All of the mortgage tips above can be used for a car loan, but we have one more tip that might make financing your new car a little less painful:


  • Home equity is the value in your home that can be used for collateral.  You may have heard home equity loans referred to as “second mortgages” – although they’re similar, home equity loans are generally used for much smaller amounts than any mortgage.  Right now, home equity loan rates are trending lower than car loans, so if you have equity in your home available for you to use it might be a better decision financially to use this for a new car purchase.


While you may feel bogged down by secured debt, remember to think of it as an investment in your future.  Like any other large purchase, make sure you are shopping within your budget, opting for the best rates, and maximizing your down payment before committing to anything.  As long as you are realistic about your finances, you can have a stress-free experience with your new home or car, and enjoy it for years to come.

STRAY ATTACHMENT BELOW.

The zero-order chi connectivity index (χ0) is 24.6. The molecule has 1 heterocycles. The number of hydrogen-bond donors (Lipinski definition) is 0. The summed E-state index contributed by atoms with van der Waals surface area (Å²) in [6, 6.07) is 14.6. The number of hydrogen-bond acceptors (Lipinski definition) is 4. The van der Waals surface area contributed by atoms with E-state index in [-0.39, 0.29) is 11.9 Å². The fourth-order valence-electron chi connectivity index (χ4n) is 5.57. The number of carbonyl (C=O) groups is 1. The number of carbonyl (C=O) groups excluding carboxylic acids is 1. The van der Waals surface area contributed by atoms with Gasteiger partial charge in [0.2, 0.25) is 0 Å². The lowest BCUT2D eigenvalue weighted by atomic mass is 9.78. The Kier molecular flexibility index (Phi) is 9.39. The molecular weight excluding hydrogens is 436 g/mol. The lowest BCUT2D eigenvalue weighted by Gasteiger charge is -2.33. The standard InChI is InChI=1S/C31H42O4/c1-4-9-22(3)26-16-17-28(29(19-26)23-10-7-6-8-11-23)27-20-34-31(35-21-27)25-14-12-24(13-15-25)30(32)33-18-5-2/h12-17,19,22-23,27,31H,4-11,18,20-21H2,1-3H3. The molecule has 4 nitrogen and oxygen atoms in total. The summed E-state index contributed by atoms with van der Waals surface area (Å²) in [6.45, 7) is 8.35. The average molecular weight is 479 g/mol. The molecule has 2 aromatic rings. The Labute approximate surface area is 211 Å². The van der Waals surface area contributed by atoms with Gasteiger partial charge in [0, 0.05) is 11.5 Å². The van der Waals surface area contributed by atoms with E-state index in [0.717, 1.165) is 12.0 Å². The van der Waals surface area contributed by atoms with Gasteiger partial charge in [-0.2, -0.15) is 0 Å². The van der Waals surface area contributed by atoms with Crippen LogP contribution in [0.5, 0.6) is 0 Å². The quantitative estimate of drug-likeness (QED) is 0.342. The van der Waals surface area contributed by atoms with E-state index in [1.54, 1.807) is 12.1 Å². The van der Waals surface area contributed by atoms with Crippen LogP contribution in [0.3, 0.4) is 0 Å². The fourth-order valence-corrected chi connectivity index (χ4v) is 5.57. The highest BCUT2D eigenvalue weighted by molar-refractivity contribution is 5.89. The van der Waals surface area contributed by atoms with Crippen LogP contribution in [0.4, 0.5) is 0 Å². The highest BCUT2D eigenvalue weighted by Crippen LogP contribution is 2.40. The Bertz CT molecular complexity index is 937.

Secured Debt Checklist:


  • Always shop around for the best rates when applying for any type of secured loan.
  • Refinance your secured loans to better interest rates when possible.
  • Round up your payments or make additional payments in order to pay off your loan sooner.
  • Enjoy your new property!